Once upon a time I had a friend. That friend was quickly becoming popular in the cosplay community as a whole. She was (and is) a good seamstress. She attracted the attention of other popular and/or talented cosplayers. A big part of me was jealous. I felt left behind. I had only been sewing for a couple of years at that point, so to watch my closest friend’s career take off was difficult for me and my low self-esteem.
At one point I was accused of accusing her of only making friends with popular and/or talented cosplayers. It was years ago. I don’t remember what I said. But I do remember that I felt that way. I’ve since come to realize, however slowly, that it may look like elitism, but it isn’t. It’s truly friendship.
I began to realize this when I was accepted into Meru’s Seven Stakes group for Katsucon 2013. Though I hadn’t personally been chosen to be in the group (they were looking for a seventh girl and I happened to be going to Katsu and I’m only a huge Umineko fan y’know) the fact that I was accepted so lovingly was incredibly reassuring in a lot of ways. Among other things, it said to me that I was good enough to cosplay with a group of girls I’d admired for years – and that was huge.
In August of that same year, Sparkle Pipsi messaged me and asked if I would join her Love Live group. I was so moved and excited and touched and honored in a way I’d never felt. The ultimate “senpai noticed me” moment (well, until Sushio posted me on Twitter, but you can’t really compare the two). And I got to cosplay not only with a whole other group of girls I admired, but for the first time ever I was part of a complete group. We had all nine girls. I think we were the first American cosplayers to accomplish this. It’s something I’ll always be proud of.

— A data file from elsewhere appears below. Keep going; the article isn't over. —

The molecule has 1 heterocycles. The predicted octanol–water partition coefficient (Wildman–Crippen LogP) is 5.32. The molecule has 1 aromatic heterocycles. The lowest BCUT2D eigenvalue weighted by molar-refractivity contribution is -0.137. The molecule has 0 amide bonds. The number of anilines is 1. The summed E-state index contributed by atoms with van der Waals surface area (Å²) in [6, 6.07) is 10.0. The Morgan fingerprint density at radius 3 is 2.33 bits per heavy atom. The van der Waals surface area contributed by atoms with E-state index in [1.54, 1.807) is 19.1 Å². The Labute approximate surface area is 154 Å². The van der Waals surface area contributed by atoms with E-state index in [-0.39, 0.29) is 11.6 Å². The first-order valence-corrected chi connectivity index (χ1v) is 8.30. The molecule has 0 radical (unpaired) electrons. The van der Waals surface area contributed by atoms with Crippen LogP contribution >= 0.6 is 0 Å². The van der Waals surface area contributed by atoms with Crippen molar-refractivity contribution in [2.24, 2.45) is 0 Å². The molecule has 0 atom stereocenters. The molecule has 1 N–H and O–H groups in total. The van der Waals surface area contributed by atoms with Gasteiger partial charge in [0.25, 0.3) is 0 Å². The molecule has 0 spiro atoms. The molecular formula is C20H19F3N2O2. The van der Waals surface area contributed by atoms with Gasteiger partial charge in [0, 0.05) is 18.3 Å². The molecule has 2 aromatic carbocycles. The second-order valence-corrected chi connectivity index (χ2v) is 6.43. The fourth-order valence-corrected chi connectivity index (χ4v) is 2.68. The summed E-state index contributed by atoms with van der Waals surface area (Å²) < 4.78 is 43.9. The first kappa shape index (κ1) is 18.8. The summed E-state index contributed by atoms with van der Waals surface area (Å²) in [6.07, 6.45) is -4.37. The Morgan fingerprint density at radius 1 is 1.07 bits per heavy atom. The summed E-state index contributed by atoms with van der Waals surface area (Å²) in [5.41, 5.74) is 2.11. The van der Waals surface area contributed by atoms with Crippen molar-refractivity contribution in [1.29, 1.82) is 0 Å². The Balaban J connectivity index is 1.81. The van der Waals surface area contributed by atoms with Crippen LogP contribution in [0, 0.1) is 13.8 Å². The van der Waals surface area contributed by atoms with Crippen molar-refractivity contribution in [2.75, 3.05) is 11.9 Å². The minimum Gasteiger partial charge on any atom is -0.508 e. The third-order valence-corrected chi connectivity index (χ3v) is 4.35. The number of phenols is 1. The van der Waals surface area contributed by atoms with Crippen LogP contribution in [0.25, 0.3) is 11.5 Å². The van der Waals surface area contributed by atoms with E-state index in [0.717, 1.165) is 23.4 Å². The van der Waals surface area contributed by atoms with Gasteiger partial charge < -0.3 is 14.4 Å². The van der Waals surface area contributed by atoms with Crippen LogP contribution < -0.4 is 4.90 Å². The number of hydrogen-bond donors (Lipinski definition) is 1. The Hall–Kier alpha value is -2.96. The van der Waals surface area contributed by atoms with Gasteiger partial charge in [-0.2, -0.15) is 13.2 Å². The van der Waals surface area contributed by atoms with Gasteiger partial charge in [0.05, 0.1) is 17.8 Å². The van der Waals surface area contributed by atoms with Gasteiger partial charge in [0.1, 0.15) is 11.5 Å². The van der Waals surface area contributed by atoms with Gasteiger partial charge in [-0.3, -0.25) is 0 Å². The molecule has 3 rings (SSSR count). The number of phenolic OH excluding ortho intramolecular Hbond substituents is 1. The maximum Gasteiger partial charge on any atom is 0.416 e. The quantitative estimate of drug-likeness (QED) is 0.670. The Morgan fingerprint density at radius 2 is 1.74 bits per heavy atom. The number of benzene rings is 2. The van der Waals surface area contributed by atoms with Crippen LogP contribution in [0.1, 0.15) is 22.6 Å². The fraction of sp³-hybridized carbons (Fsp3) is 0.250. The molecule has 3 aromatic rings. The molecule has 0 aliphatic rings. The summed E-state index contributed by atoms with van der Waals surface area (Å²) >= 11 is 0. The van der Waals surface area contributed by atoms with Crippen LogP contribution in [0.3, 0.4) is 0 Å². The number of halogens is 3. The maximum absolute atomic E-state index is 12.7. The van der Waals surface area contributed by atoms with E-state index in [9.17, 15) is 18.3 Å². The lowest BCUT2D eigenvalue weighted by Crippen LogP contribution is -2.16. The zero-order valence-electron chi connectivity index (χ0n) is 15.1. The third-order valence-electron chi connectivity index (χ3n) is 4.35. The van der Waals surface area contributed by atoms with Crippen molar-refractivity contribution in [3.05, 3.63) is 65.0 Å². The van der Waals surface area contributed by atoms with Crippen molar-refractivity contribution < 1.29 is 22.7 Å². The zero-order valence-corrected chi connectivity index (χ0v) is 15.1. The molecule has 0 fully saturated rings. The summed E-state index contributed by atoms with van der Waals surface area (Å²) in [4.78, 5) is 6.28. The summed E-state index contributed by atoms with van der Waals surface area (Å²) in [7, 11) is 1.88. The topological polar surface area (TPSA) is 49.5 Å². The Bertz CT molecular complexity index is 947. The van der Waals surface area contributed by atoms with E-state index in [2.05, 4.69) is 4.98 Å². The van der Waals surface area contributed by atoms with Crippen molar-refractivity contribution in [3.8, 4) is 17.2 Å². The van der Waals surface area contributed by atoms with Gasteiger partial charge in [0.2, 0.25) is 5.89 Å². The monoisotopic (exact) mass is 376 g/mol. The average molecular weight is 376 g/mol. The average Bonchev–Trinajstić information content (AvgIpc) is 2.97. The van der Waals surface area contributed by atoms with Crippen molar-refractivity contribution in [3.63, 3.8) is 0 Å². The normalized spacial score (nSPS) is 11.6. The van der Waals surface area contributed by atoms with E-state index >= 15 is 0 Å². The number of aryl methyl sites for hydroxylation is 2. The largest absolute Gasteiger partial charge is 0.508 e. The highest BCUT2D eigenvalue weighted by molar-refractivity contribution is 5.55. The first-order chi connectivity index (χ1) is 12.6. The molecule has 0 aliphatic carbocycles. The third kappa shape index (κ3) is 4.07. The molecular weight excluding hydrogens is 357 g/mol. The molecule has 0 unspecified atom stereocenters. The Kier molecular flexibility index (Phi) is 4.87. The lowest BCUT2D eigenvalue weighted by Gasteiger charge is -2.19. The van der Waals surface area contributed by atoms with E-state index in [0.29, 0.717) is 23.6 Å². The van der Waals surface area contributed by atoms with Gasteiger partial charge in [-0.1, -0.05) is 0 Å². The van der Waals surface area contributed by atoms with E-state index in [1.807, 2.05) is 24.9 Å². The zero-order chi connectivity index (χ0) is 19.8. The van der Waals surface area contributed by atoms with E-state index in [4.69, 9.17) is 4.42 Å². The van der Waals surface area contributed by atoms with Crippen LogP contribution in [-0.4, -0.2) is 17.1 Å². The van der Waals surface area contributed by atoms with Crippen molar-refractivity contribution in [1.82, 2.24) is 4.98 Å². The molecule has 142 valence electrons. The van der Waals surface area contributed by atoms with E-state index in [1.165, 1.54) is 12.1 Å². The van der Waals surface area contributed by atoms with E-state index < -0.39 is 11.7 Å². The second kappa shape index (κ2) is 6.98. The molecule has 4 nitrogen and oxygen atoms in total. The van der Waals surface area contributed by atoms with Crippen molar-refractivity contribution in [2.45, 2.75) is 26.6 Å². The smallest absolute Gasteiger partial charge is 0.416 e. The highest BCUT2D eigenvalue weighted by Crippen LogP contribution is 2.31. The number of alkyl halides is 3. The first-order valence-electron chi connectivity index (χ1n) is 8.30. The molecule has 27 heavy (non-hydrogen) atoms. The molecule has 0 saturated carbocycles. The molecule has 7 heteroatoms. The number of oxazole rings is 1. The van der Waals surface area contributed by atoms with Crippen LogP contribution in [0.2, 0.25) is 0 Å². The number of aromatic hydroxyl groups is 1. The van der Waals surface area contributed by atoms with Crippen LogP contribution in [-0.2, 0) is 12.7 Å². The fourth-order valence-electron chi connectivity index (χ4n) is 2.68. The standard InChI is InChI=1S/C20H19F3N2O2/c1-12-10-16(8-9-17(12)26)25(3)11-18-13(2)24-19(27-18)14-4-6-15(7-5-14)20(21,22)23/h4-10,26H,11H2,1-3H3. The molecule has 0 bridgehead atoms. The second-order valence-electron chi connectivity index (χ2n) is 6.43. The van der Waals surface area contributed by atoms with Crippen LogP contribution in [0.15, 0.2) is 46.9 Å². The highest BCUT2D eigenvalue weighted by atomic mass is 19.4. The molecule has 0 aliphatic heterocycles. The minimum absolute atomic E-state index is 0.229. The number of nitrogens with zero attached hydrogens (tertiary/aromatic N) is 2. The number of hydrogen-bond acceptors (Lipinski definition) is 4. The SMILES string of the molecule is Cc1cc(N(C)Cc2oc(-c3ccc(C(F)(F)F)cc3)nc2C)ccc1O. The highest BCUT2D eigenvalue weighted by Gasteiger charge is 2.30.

You see this here? This doesn’t just happen because you will it.
It happens when you get nine girls who are competent enough to sew their own costumes. Nine girls who can afford the materials and the convention costs. Nine girls who can to admit when they need help, and kind enough to give it when needed. Nine girls who are too mature to cause drama or sever friendships over a costume. Nine girls who want to make a dream happen.
Have I actively sought to become friends with cosplayers I admire? Absolutely. I think that’s natural… to want senpai to notice you, at least, and if you become friends that’s all the better. It’s not necessarily because they are good cosplayers. All cosplayers I follow, I follow for two reasons – first, because I like their costumes, and second, because they come across as being a rad person. When I seek to befriend someone I admire, it’s not because I want their knowledge or fame or influence or WHATEVER. I just want to know them and be their friend. Because they seem like someone I’d want to be friends with. That, and nothing more. If other things come of it? Super rad. If not? You can’t have too many friends.
Though this post may come across as me simply being defensive, I don’t mean it that way. I’ve come almost full circle – I was the girl on the outside and I earned my way inside. I know what it’s like to be both, now. I’ve heard friends say other friends have said that I only like people who are good at cosplay. Then I have other friends saying that you have to “buy your way” into a cosplay group. Neither of those apply to me – so maybe I am a little defensive. That friend I mentioned earlier? I now know how she felt when she heard I was saying those sorts of things.
Like I said – almost full circle. Almost – I’m not senpai enough to really begin including others, but I’m sure I’ll get there. And my attitude then will be the same as it is now:
I don’t make friends based on their cosplay skills. While my social circle is largely cosplayers – that’s naturally going to happen when you plan your calendar around conventions – I have plenty of friends who aren’t cosplayers, or who don’t even attend conventions at all. But if I’m going to form a group, you can be damn sure the first people I’m going to pick from are my friends. I’m going to pick people I’m going to have fun with, but I’m also going to pick the people I think are reliable. This may seem elitist to outsiders, but I assure you, these decisions don’t come from a place of elitism. They come from a group leader’s desire to create the best possible formula for a successful cosplay group. It’s not a desire to exclude anybody – it’s simple logic. Want to be on the inside looking out? Look within. It starts with you. I put in my time and earned the few opportunities I get. You have to do the same.
That friend I mentioned earlier? I apologized to her. We’re friends again.
I grew up. I’ll only keep growing.